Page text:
Salesforce Heroku Enterprise paves way for increased platform convergence

Heroku Enterprise gives customers new options for application development.
Written by Chris Kanaracus, Contributor

Salesforce has quietly announced the general availability of Heroku Enterprise in a move that gives companies invested in the company's software and Force.com platform new options and flexibility for developing applications.

While Heroku continues to be positioned as a platform for creating consumer-facing web and mobile applications, the new version introduces features for security, identity and deployment that should have ample appeal among large enterprises with an existing Salesforce footprint. Here are the details from Salesforce's announcement:

Heroku Enterprise includes some key new capabilities: Private Spaces, Global Regions and Integrated Identity. Organizations with Private Spaces can now extend their corporate networks to take advantage of the cloud, running apps in a secure, private space with direct access to Salesforce's trusted infrastructure. Global Regions allow for deployment flexibility; with the ability to run apps and workloads in data centers closer to the customer, IT managers can now ensure faster response times and improved latency.

For developers and admins who already manage Salesforce deployments, Integrated Identity enables seamless single sign-on (SSO) into Heroku Enterprise. With provisioning applied across both Salesforce CRM and custom apps, IT now only has to manage one set of logins.

Private Spaces may be the most significant aspect of Heroku Enterprise. They provide a dedicated, private runtime for Heroku "dynos"--the company's preferred term for application containers, as Heroku's website notes:

One of the more powerful new features of Private Spaces is the control it provides over the networking layer, and the ability to restrict inbound access and outbound traffic origination for the applications that run inside it. Using network controls, Heroku applications can now be bound to other applications, VPNs, or even behind the firewall deployments.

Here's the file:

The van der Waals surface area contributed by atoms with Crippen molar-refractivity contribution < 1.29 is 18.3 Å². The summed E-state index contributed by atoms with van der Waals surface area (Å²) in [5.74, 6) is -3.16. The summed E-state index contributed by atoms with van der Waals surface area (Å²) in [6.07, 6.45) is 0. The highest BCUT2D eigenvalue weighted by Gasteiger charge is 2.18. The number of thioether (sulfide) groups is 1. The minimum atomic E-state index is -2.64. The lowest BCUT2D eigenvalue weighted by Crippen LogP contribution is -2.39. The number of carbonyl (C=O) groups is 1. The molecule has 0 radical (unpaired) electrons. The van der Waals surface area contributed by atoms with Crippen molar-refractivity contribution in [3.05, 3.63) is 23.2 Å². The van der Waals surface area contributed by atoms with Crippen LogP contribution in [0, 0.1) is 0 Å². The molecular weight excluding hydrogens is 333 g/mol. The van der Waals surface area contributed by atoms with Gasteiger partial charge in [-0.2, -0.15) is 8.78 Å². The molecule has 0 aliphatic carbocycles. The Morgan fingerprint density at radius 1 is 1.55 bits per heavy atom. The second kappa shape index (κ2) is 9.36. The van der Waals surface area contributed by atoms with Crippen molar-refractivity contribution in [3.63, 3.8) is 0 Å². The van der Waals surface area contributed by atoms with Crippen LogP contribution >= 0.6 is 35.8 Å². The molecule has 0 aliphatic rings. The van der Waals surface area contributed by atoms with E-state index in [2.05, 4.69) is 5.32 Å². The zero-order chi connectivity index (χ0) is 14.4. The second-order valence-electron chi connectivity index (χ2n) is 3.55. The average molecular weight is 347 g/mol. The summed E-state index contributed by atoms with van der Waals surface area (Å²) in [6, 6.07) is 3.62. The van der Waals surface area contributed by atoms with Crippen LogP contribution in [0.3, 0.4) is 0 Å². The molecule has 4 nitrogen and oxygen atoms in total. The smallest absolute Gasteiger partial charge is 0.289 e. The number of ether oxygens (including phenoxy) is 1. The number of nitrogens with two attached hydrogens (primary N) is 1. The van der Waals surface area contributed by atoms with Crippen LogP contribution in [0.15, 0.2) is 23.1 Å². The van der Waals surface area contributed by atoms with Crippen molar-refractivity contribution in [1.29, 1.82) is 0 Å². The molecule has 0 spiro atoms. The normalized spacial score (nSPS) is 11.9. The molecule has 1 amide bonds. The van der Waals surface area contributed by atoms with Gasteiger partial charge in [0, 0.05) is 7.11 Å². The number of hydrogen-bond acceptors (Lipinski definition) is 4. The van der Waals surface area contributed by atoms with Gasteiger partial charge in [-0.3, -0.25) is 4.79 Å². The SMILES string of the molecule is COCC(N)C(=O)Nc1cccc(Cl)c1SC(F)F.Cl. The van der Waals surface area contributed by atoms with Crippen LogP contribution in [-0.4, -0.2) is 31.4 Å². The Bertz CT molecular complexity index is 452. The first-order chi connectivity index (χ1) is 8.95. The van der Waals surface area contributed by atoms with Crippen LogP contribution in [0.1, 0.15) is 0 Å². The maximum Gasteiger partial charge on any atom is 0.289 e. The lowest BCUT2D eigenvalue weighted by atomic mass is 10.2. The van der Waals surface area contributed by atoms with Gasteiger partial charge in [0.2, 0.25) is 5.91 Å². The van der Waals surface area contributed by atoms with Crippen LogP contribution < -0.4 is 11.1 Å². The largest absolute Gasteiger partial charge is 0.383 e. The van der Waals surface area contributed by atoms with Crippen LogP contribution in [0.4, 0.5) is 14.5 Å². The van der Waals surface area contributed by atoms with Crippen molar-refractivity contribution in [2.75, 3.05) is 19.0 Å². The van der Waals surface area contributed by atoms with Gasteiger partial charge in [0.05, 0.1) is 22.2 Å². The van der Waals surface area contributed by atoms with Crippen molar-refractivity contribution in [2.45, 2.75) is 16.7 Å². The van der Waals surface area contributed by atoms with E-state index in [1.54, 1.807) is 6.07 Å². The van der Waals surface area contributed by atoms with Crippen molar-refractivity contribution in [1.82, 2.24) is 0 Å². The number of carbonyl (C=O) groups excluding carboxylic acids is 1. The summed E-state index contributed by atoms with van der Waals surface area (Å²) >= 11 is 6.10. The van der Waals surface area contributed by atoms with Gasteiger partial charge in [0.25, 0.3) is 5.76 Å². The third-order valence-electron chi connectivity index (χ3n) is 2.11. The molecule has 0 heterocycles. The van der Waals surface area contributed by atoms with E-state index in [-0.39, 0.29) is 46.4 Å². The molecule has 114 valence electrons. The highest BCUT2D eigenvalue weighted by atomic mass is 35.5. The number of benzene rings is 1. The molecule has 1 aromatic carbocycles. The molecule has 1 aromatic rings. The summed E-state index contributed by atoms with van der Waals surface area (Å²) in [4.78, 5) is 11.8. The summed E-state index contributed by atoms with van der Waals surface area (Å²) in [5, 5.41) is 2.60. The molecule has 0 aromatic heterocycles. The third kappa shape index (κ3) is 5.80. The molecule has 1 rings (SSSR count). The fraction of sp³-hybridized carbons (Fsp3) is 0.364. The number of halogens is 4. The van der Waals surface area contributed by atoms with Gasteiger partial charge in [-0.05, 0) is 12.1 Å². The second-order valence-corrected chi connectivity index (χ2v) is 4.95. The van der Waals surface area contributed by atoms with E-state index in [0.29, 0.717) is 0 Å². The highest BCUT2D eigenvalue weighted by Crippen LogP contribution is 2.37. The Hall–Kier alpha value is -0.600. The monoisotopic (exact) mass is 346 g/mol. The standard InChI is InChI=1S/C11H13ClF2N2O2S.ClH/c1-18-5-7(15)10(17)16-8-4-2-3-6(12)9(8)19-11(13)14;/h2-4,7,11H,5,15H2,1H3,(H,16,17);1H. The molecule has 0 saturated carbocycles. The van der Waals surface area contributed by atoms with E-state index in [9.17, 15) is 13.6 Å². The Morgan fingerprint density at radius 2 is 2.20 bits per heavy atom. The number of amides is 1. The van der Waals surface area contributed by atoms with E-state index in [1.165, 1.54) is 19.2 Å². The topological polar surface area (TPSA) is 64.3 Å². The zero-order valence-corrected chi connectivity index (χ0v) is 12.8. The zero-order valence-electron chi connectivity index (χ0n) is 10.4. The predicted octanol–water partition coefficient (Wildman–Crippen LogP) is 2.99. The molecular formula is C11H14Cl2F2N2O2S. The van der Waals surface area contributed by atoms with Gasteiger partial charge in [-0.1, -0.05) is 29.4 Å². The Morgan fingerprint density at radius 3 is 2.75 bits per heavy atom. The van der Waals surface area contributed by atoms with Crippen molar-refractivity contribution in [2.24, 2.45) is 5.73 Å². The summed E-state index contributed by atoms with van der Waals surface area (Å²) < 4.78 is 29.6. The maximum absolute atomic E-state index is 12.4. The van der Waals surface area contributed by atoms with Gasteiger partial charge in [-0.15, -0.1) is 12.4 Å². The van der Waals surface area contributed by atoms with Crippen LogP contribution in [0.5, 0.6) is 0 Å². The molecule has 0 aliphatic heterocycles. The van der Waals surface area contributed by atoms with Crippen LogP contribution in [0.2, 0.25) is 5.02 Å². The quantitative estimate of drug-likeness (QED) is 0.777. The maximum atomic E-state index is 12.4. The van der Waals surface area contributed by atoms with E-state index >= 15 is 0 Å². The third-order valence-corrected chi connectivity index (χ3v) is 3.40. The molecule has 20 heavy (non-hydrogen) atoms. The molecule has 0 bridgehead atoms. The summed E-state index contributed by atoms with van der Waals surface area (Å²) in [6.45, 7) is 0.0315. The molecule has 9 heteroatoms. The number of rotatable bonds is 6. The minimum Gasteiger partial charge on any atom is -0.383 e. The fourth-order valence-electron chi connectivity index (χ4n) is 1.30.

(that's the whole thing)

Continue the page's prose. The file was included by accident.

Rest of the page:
At Last, Platform Convergence?

Last year, Salesforce brought all of its app-development technologies--including Force.com, Heroku and Lightning App Builder--together under the single brand of App Cloud. Lightning is a relatively new product that provides drag-and-drop app-development tools.

Force.com remains the company's main offering for building transactional business applications and is dependent on the productivity-boosting but proprietary Apex programming language. Heroku in contrast is a polyglot PaaS with support for Ruby, PHP, Java and other languages.

App Cloud was a bit of a belated move, particularly concerning Heroku -- which Salesforce purchased all the way back in 2010.

Since the deal, Salesforce seemed keen to avoid worrying or alienating Heroku's sizable developer community, allowing the company to run as a largely independent subsidiary. It wasn't until 2014 that Salesforce released Connect, which allows data to be transfered back and forth between Heroku's Postgres databases and Force.com. And even today, Heroku continues to use Amazon Web Services for its infrastructure, although that could certainly change.

Overall, Heroku Enterprise delivers much-needed features, says Constellation Research VP and principal analyst Holger Mueller.

"As security, privacy and statutory concerns remain a challenge for enterprises, it is good to see that PaaS vendors are providing higher level constructs," he says. "Salesforce and Heroku are no exception, so it's good to see the Private Spaces functionality go GA."

"Still, Salesforce keeps offering two separate PaaS ecosystems with Force.com and Heroku," Mueller adds. "Both address different use cases as well, but Salesforce has begun to find some synergies between the offerings, which will help customers."

Indeed, one would expect the features introduced by Heroku Enterprise, in particular for secure networking, should prompt many customers to either give Heroku a try, pursue hybrid Heroku and Force.com application development projects, or do both.

It also wouldn't be surprising if Salesforce comes up with some creative pricing and packaging options for customers who want to use both Heroku and Force.com.


Constellation Insightsis an online news service published daily to advise members of the Insights community on the significance and implications of developments in enterprise technology.

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